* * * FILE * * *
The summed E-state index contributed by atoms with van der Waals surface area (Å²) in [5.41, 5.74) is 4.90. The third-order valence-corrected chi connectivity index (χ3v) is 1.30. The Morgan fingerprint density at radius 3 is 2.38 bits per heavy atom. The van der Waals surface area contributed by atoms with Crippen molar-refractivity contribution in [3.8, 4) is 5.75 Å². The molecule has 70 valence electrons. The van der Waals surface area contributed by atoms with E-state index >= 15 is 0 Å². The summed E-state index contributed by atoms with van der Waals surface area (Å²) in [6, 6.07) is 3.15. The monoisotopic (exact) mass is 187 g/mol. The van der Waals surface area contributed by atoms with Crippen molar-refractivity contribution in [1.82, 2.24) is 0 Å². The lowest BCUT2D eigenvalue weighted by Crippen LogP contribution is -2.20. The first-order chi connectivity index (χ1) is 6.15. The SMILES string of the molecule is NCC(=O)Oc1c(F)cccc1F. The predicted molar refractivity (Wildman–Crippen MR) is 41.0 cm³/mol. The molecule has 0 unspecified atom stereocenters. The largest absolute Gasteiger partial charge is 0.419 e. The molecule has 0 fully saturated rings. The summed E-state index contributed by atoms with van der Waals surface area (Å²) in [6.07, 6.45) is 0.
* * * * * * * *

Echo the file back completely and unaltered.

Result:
The summed E-state index contributed by atoms with van der Waals surface area (Å²) in [5.41, 5.74) is 4.90. The third-order valence-corrected chi connectivity index (χ3v) is 1.30. The Morgan fingerprint density at radius 3 is 2.38 bits per heavy atom. The van der Waals surface area contributed by atoms with Crippen molar-refractivity contribution in [3.8, 4) is 5.75 Å². The molecule has 70 valence electrons. The van der Waals surface area contributed by atoms with E-state index >= 15 is 0 Å². The summed E-state index contributed by atoms with van der Waals surface area (Å²) in [6, 6.07) is 3.15. The monoisotopic (exact) mass is 187 g/mol. The van der Waals surface area contributed by atoms with Crippen molar-refractivity contribution in [1.82, 2.24) is 0 Å². The lowest BCUT2D eigenvalue weighted by Crippen LogP contribution is -2.20. The first-order chi connectivity index (χ1) is 6.15. The SMILES string of the molecule is NCC(=O)Oc1c(F)cccc1F. The predicted molar refractivity (Wildman–Crippen MR) is 41.0 cm³/mol. The molecule has 0 unspecified atom stereocenters. The largest absolute Gasteiger partial charge is 0.419 e. The molecule has 0 fully saturated rings. The summed E-state index contributed by atoms with van der Waals surface area (Å²) in [6.07, 6.45) is 0.